Posted by: John B. Switzer, ObSB, PhD | February 27, 2013

Benedict, Go in Peace

untitledTomorrow night at 8 o’clock in the evening (Rome time), Benedict XVI will no longer be the visible head of the Catholic Communion. He joins a club even more exclusive than the one he has been in since April of 2005. He will be a retired pope. The Vatican has announced that he’ll be known as “pope emeritus,” that he’ll continue to wear a simple white cassock and be addressed as “your holiness,” but without his trademark red shoes. Those, it seems, are the privelege of the reigning pope.

Conspiracy theorists are having a hay day, but I see this for what it appears to be: an elderly man is stepping aside because he can no longer adequately function in his role as leader of more than a billion Catholics. It’s a daunting job, even for a younger person. His characteristic stoop has grown worse in recent months, he moves more feebly, and his eyes often seem more distant, reflective. He suffers from heart problems. His doctors want him to cease his travels.

As Ignatius of Loyola once suggested, even bishops die. Yes, and that includes the bishop of Rome. It has been announced that Benedict will be flown by helicopter tomorrow night to Castel Gandolfo, the papal summer residence in the hills outside the city. Then he plans to return to Vatican City in a couple of months when his retirement villa is renovated. There he will probably live out his days in mostly quiet solitude, along with Contessina. She is the cat who has already taken up residence. His presence will continue to be felt, especially as the cardinal electors gather to choose his successor. I suspect his health is worse than we’ve been told, however, and that his time in retirement will be short.

John Paul II taught us the lesson of perseverance. His death was a very public one. The world watched as he steadily declined. He faced his own demise as stubbornly as he dealt with members of the clergy and the bishops with whom he disagreed. Benedict is teaching us a different lesson. Life in this world ends for us all, popes included. The papal office is a job that one takes up and then puts down. It is not necessary to wait for Death’s arrival in order to leave office with faithfulness.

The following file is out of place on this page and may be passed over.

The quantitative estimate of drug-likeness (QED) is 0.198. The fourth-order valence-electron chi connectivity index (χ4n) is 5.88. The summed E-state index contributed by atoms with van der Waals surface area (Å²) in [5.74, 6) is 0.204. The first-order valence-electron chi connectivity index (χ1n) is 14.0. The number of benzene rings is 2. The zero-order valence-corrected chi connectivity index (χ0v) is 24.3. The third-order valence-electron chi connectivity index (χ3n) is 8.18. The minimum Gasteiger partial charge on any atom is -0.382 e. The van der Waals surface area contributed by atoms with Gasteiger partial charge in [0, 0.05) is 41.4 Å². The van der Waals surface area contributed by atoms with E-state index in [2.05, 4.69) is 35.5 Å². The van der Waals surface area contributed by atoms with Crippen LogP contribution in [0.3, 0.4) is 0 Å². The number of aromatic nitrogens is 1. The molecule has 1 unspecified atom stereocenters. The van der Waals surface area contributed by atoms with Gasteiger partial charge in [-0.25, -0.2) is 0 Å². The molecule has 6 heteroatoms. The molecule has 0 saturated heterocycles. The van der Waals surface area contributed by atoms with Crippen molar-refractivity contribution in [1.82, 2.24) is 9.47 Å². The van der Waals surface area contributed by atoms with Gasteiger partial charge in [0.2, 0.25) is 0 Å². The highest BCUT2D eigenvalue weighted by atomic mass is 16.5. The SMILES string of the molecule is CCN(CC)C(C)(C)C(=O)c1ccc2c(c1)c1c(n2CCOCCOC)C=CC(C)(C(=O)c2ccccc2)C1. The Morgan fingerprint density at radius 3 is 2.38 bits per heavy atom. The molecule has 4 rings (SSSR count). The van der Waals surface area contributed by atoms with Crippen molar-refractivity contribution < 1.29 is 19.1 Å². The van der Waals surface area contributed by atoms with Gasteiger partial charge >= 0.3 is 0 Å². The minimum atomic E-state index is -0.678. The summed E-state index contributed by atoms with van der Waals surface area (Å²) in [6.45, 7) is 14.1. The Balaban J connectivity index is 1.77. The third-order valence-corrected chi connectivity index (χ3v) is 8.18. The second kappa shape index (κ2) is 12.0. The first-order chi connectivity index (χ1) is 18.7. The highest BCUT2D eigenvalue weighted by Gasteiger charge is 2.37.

If the Catholic Church is unsure of how to handle a retired pope, it’s not just because there have been so few. It’s also because of the mythology and near-divinity that accompany the office. Popes once claimed to be the Vicar of Peter. Now they prefer to be styled as the Vicar of Christ himself. They once claimed ecclesiastical power mostly for Italy, now they claim juridical authority over the entire Christian Church–with or without the cooperation of the rest of the world’s Christians!

In 1296 Pope Celestine V resigned from office after only five months and eight days. He had been a hermit who lived his life in prayer. Elected to the papacy, he attempted to flee. A delegation of cardinals convinced him to accept the post but he was miserable. The next pope, unsure of how to handle a retired pope, had Celestine placed in prison. He died there.

It is interesting to note that in 2009, Pope Benedict visited the tomb of Celestine V. He left a papal vestment on the glass coffin in which the former pope is interred. One must imagine that he was struggling with the question of his own resignation even then.

Strictly speaking, no one is elected to the papacy. He is elected as the bishop of Rome. By virtue of this fact he is accorded the prerogatives of the papal office. This is confirmed by the fact that if a layman, deacon or priest is elected (something that is allowed by Canon Law), he cannot assume the powers of the office until he is ordained a bishop. In the Church’s ancient theological tradition, it is baptism and ordination that make an indelible mark on the soul, not the assumption of papal office.

That mark, or change, cannot be taken away, even if one abandons the faith. Catholics do not “reordain” or “rebaptize.” An ordained person is always ordained. A baptized person is always baptized. But a pope is not always a pope. The papacy is an office held by a particular bishop. In stepping away from that office, Benedict will continue to be a bishop but he will not be the bishop of Rome. He will not be the pope. He may still enjoy certain papal honors (along with excellent healthcare and helpful staff), but the powers of the papacy will no longer be his to exercise. And that is the point.

The pope is not a king. Nor is he an emperor. For all the Catholic hopes that Christianity may one day be reunited, the papacy does not serve this longing by acting in ways more common to royalty than to the simple Savior from Nazareth. At the Second Vatican Council (1962-1965), the world’s Catholic bishops joined with Pope John XXIII to initiate what some have called “the faithful revolution” against the ecclesiastical imperialism and excessive centralization perpetrated for centuries by popes and Vatican bureaucrats (known as the Roman Curia). Vatican II sought what Pope John called aggiornamento, an “updating” of the Church and a new dialogue with the world. Metaphorically opening the doors and windows of the Church, they recognized that God is at work in the world and not only in sanctuaries. And they knew that power is not the same thing as goodness.

They recognized that the Church teaches the world. But as Judge John Noonan reminds us in his book A Church That Can and Cannot Change, sometimes the world teaches the Church a thing or two as well.